What is scary is - assuming he's right - I could have made a HUGE mistake replacing with a crown when it was not needed! For now, we're just going to watch it until my next regular cleaning appointment.
This thread is interesting. I've had the same kind of pain in a second bicuspid for a while. It usually only hurts when I bite down a certain way on something hard, and sometimes for a while afterwards from the resulting irritation. An x-ray taken a few months ago didn't show anything abnormal. I am reluctant to get a crown but I also wouldn't want to risk losing the tooth. This isn't necessarily an easy call, especially since I've seen one dentist who seems eager to put in a crown and another who seems pretty sure he can fix the problem by slightly filing down other teeth. I just want to run and hide from both of these guys. NickAC, if you see this, is your tooth pain-free now?
Your situation sure sounds a lot like mine - as best as I can tell not being a dentist and not seeing you personally! Hard to say whether you really need the crown. But my feeling is anything irreversible you should make sure you really need it before getting it down. If I hadn't listened to my instincts and followed the one dentist's advice, I'd have possibly ruined a tooth that was okay.
The steady pain I had for which I visited the dentist last summer has gone away. But the overall issue is still there. That is, the tooth is still sensitive, and I do still get flashes of pain if I bite down wrongly. This may be an injury I just have to live with, but at least I'm not getting a crown unnecessarily. I had a regular cleaning/checkup a few weeks ago. The dentist made sure to give this tooth a close look and said there doesn't seem to be any changes from the last visit (i.e., still no crown - yay!!)
What is scary from reading your post is what you said about both dentists being "eager" to either put in a crown or file down teeth. Like I said above, my feeling is that any irreversible thing like this should be done only as a last resort. Get an additional opinion if you can. Plus make sure you feel comfortable with the dentists. Like I said in my earlier post, one of the hesitations I had was how uncomfortable I felt with the one dentist who wanted to put in a crown (not just because he wanted to put in the crown - but rather a lack of comfort instinctively).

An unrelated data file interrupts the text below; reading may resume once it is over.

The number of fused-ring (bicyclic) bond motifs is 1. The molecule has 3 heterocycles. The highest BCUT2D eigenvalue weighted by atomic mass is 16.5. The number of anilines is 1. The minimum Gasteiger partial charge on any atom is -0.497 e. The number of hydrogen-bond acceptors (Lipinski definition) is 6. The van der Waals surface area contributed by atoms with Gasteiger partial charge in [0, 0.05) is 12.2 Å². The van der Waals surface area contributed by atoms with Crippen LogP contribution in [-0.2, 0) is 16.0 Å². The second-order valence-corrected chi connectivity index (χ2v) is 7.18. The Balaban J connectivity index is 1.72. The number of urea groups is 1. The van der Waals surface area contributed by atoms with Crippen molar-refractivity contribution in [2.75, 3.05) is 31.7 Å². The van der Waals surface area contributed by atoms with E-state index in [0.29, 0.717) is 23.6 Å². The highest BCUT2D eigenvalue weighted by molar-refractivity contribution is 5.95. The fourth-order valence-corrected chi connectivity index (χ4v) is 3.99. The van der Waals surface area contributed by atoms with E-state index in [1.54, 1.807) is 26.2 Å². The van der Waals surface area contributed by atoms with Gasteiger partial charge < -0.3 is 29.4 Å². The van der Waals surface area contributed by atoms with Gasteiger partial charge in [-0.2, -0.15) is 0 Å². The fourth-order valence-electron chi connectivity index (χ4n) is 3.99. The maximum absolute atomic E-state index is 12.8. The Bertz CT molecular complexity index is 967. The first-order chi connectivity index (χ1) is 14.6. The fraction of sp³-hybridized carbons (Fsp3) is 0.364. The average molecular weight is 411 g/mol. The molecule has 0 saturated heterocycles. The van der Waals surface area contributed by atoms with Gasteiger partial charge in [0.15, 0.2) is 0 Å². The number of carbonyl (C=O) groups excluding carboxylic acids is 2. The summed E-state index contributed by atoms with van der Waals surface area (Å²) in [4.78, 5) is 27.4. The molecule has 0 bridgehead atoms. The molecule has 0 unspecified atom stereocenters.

Last edited by NickAC; 04-15-2012 at 04:04 PM.
The Following User Says Thank You to NickAC For This Useful Post: asdecorazones (04-15-2012)
Thanks for these comments. My tooth has been sensitive for about two years now and if anything it's gotten slightly worse, so I'm starting to think that I'll probably need a crown. Also, I wonder if by having waited so long I may now end up with a worse outcome than a crown, i.e. root canal. I probably shouldn't have used the word "eager" as the dentists certainly haven't pressured me to do anything and the one who did some filing assured me that it was minimal. He said I might have to go back for more, but I haven't followed up with him. I feel comfortable with both dentists but I can't help feeling that there's inevitably some guesswork in what they do, and after a few bad experiences with other dentists (including a crown that broke after a year) I can't help second-guessing them. I've also been partly procrastinating and partly reluctant to do anything for fear of getting a crown that I don't really need. The only thing I know for sure is that I need to have it looked at again soon and ask for a clear explanation of my options and the risks involved with not taking care of this problem for once and for all. Also, I'm getting really sick of having to chew so carefully, favoring one side of my mouth, and I wonder if this could adversely affect my bite and cause other problems.
The way my (good) dentist explained it, if it's just sensitive, then that may not need a crown. His comment was that if the tooth was indeed cracked, I'd have pain *all* the time. You're right though - having to be careful chewing all the time is not fun. I've tried to be positive about it - saying that at least this helps me eat more slowly and hopefully lose weight. But it does get old.
Problem is, if this dentist is right and the pain is caused by the sideways motion of the tooth spraining the ligaments, then my concern was that even if I got the crown just to avoid having to chew carefully, will the crown really help since it may not do much to reduce sideways tooth motion.
In any case, don't feel bad second guessing your dentists. These are your teeth and your body after all. YOU have to pay the price for a mistaken procedure - especially an irreversible one. And any doctor/dentist should be able to handle questions professionally.
You have classic symptoms of cracked tooth syndrome. True, you may have initially had sprained ligaments as well, but now you simply have symptoms of a cracked tooth. It's not true that you would have had constant pain if it were really cracked.
By not seeking treatment now, you are at increased risk for further injury--one mis-bite and a piece could actually break off, or decay/abscess. If any of those things happen, the likelihood of being able to do something conservatively to treat the tooth are likely out the window.
You've been lucky so far, but sadly, I think your luck will run out eventually.
The Following User Says Thank You to Brocallie For This Useful Post: asdecorazones (04-16-2012)